Following the revocation of Article 370, the mainstream and social media have become key platforms that allow Kashmiri diaspora to reach global audiences. Attributing to strict lockdown in the Indian-held valley, the international and regional media outlets turned to Kashmiri diaspora to gain primary information about Kashmiris under lockdown. Different social networking websites like Twitter and Instagram have also been employed to reveal Indian atrocities in the region. Post 5 August 2019, social media movements like the “Red Dot Movement,” “Red for Kashmir” and “Bleed for Kashmir” accelerated and became social media trends.

Kashmiri diaspora has relied on soft tactics for resolution of the Kashmir issue. The mobilisation of Kashmiri diaspora has played a key role in defining the global outreach of Kashmir issue. The issue has been internationalised like never before, which comes to the credit of the Kashmiri diaspora apart from Pakistan’s diplomatic efforts. However, reaching any conclusive ends requires the Kashmiri diaspora to further up the ante. Inculcating modes of coordination between the Kashmiri diaspora abroad and Kashmiri leadership under lockdown need to be devised apart from actively mobilising the diaspora. An optimal exploitation of social media as a mode of communication is very crucial. Not only will this raise awareness about Kashmir crisis, but will also allow a greater coverage by mainstream international media. Kashmiri diaspora can setup think tanks, research centres, and advocacy centres to further the cause. Kashmiri students need to voice their opinion through think tanks and media outlets. An active support by the Kashmiri diaspora will serve the interest articulation of media giants, human rights groups and social activists which in turn can play a pivotal role in raising the issue.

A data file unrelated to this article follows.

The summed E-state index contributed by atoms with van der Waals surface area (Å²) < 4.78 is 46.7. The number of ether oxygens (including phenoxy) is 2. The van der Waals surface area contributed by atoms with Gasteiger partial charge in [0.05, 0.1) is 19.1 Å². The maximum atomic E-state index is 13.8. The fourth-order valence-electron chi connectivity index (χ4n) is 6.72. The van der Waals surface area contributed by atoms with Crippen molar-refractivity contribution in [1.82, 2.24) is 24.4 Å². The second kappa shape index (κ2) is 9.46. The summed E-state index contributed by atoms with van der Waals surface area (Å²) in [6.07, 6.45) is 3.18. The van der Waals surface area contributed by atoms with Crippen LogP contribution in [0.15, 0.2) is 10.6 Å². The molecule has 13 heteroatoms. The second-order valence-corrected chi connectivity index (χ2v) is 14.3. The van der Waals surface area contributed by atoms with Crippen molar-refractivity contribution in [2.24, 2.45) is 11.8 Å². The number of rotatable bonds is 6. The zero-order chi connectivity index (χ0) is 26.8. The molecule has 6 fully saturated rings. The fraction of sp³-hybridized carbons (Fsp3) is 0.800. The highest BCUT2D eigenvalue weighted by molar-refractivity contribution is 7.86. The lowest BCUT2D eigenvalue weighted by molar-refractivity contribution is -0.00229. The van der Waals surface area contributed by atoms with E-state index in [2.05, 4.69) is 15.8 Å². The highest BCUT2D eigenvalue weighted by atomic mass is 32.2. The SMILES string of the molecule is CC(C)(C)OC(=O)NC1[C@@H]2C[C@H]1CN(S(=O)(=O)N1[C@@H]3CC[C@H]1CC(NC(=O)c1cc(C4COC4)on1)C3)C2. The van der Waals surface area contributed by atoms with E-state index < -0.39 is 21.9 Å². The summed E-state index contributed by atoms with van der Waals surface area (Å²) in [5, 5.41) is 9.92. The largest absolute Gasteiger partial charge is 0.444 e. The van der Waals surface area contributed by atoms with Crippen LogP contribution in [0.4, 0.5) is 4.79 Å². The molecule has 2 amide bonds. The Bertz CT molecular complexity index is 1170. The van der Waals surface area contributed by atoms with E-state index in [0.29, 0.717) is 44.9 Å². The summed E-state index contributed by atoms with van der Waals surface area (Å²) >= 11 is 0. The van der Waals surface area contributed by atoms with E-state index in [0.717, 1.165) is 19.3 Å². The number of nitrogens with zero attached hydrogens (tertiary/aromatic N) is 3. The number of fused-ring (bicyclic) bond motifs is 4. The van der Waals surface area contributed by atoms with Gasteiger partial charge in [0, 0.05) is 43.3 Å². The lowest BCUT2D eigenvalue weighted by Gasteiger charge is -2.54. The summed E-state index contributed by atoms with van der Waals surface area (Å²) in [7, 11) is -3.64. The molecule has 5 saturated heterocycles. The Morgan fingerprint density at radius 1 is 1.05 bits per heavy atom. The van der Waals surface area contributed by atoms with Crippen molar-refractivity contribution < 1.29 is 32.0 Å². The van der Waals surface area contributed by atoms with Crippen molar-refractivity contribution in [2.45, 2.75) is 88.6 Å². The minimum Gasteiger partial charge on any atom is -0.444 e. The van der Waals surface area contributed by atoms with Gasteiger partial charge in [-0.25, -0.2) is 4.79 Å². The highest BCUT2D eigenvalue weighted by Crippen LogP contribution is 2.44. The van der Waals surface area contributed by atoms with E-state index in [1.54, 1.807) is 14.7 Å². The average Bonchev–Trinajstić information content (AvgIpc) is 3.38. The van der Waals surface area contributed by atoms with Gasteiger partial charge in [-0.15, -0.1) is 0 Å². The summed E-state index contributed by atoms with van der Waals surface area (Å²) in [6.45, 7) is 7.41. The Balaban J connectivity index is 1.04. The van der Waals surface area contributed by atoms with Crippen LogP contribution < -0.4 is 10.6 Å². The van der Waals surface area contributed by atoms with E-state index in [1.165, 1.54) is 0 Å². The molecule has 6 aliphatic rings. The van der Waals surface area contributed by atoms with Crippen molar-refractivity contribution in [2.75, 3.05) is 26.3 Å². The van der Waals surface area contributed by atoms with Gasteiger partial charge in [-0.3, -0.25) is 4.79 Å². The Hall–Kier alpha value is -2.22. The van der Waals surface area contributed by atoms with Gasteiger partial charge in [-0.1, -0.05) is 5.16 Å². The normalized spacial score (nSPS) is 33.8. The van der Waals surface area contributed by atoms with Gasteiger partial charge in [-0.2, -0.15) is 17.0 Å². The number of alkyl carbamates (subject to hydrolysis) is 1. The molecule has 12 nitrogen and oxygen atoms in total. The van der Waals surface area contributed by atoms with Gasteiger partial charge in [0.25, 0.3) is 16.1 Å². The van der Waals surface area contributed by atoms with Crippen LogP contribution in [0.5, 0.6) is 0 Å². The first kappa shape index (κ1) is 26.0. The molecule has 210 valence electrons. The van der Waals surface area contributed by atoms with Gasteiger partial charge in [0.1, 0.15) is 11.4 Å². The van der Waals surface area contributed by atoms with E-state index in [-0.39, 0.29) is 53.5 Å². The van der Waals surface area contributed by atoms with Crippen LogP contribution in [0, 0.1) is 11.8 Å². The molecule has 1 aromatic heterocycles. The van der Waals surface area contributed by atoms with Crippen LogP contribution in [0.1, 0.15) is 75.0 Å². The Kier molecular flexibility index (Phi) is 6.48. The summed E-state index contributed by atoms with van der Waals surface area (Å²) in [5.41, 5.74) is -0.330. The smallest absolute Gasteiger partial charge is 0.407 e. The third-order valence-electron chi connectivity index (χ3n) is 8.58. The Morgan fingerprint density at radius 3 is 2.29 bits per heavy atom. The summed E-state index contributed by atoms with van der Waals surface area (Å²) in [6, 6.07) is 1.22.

Maryam Raashed

Maryam Raashed

Maryam Raashed is a Research Assistant at the Centre for Strategic and Contemporary Research. She is a graduate of International Relations from National Defence University, Islamabad.